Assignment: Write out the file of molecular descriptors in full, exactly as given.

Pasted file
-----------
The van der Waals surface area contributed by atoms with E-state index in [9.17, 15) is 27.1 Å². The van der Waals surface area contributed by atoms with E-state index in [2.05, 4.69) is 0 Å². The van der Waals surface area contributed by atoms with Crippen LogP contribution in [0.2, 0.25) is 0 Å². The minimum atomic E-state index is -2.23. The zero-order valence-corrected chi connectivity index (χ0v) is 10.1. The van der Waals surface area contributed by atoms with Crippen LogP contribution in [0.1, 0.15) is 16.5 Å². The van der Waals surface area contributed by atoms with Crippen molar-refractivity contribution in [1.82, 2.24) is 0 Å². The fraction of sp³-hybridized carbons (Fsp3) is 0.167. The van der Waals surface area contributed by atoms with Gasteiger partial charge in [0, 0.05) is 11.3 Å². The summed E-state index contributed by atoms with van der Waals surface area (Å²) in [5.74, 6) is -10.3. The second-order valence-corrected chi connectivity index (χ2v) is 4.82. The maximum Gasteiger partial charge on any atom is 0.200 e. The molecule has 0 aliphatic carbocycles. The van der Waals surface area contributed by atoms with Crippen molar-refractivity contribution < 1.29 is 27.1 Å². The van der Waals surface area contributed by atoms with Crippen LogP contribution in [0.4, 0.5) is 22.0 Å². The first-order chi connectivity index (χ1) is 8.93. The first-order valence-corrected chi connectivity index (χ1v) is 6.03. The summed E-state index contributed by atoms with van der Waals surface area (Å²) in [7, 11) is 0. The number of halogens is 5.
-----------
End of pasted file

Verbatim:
The van der Waals surface area contributed by atoms with E-state index in [9.17, 15) is 27.1 Å². The van der Waals surface area contributed by atoms with E-state index in [2.05, 4.69) is 0 Å². The van der Waals surface area contributed by atoms with Crippen LogP contribution in [0.2, 0.25) is 0 Å². The minimum atomic E-state index is -2.23. The zero-order valence-corrected chi connectivity index (χ0v) is 10.1. The van der Waals surface area contributed by atoms with Crippen LogP contribution in [0.1, 0.15) is 16.5 Å². The van der Waals surface area contributed by atoms with Crippen molar-refractivity contribution in [1.82, 2.24) is 0 Å². The fraction of sp³-hybridized carbons (Fsp3) is 0.167. The van der Waals surface area contributed by atoms with Gasteiger partial charge in [0, 0.05) is 11.3 Å². The summed E-state index contributed by atoms with van der Waals surface area (Å²) in [5.74, 6) is -10.3. The second-order valence-corrected chi connectivity index (χ2v) is 4.82. The maximum Gasteiger partial charge on any atom is 0.200 e. The molecule has 0 aliphatic carbocycles. The van der Waals surface area contributed by atoms with Crippen molar-refractivity contribution < 1.29 is 27.1 Å². The van der Waals surface area contributed by atoms with Crippen LogP contribution in [0.4, 0.5) is 22.0 Å². The first-order chi connectivity index (χ1) is 8.93. The first-order valence-corrected chi connectivity index (χ1v) is 6.03. The summed E-state index contributed by atoms with van der Waals surface area (Å²) in [7, 11) is 0. The number of halogens is 5.